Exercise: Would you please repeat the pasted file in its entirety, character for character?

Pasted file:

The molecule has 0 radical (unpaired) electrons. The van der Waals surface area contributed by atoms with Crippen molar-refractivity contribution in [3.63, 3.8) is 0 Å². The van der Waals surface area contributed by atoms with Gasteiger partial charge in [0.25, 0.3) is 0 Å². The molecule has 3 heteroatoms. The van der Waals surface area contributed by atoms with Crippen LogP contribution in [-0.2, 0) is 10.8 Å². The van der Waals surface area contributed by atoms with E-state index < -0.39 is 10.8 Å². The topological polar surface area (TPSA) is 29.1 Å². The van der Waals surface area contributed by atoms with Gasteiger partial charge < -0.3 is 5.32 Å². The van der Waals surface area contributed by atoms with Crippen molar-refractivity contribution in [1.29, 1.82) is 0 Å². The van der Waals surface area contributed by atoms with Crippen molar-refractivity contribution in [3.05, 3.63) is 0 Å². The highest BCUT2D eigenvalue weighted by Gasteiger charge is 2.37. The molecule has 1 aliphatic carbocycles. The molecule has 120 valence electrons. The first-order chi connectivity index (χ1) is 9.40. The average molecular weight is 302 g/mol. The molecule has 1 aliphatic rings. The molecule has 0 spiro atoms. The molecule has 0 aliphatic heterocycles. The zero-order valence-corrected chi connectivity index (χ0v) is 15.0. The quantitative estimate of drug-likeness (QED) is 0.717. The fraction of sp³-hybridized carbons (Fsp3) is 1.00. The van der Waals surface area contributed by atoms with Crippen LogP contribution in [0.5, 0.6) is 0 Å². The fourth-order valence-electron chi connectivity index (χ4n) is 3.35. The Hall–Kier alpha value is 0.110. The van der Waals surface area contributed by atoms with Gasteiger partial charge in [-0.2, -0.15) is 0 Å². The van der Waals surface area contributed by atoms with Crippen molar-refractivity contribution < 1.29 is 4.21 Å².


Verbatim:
The molecule has 0 radical (unpaired) electrons. The van der Waals surface area contributed by atoms with Crippen molar-refractivity contribution in [3.63, 3.8) is 0 Å². The van der Waals surface area contributed by atoms with Gasteiger partial charge in [0.25, 0.3) is 0 Å². The molecule has 3 heteroatoms. The van der Waals surface area contributed by atoms with Crippen LogP contribution in [-0.2, 0) is 10.8 Å². The van der Waals surface area contributed by atoms with E-state index < -0.39 is 10.8 Å². The topological polar surface area (TPSA) is 29.1 Å². The van der Waals surface area contributed by atoms with Gasteiger partial charge < -0.3 is 5.32 Å². The van der Waals surface area contributed by atoms with Crippen molar-refractivity contribution in [1.29, 1.82) is 0 Å². The van der Waals surface area contributed by atoms with Crippen molar-refractivity contribution in [3.05, 3.63) is 0 Å². The highest BCUT2D eigenvalue weighted by Gasteiger charge is 2.37. The molecule has 1 aliphatic carbocycles. The molecule has 120 valence electrons. The first-order chi connectivity index (χ1) is 9.40. The average molecular weight is 302 g/mol. The molecule has 1 aliphatic rings. The molecule has 0 spiro atoms. The molecule has 0 aliphatic heterocycles. The zero-order valence-corrected chi connectivity index (χ0v) is 15.0. The quantitative estimate of drug-likeness (QED) is 0.717. The fraction of sp³-hybridized carbons (Fsp3) is 1.00. The van der Waals surface area contributed by atoms with Crippen LogP contribution in [0.5, 0.6) is 0 Å². The fourth-order valence-electron chi connectivity index (χ4n) is 3.35. The Hall–Kier alpha value is 0.110. The van der Waals surface area contributed by atoms with Gasteiger partial charge in [-0.2, -0.15) is 0 Å². The van der Waals surface area contributed by atoms with Crippen molar-refractivity contribution < 1.29 is 4.21 Å².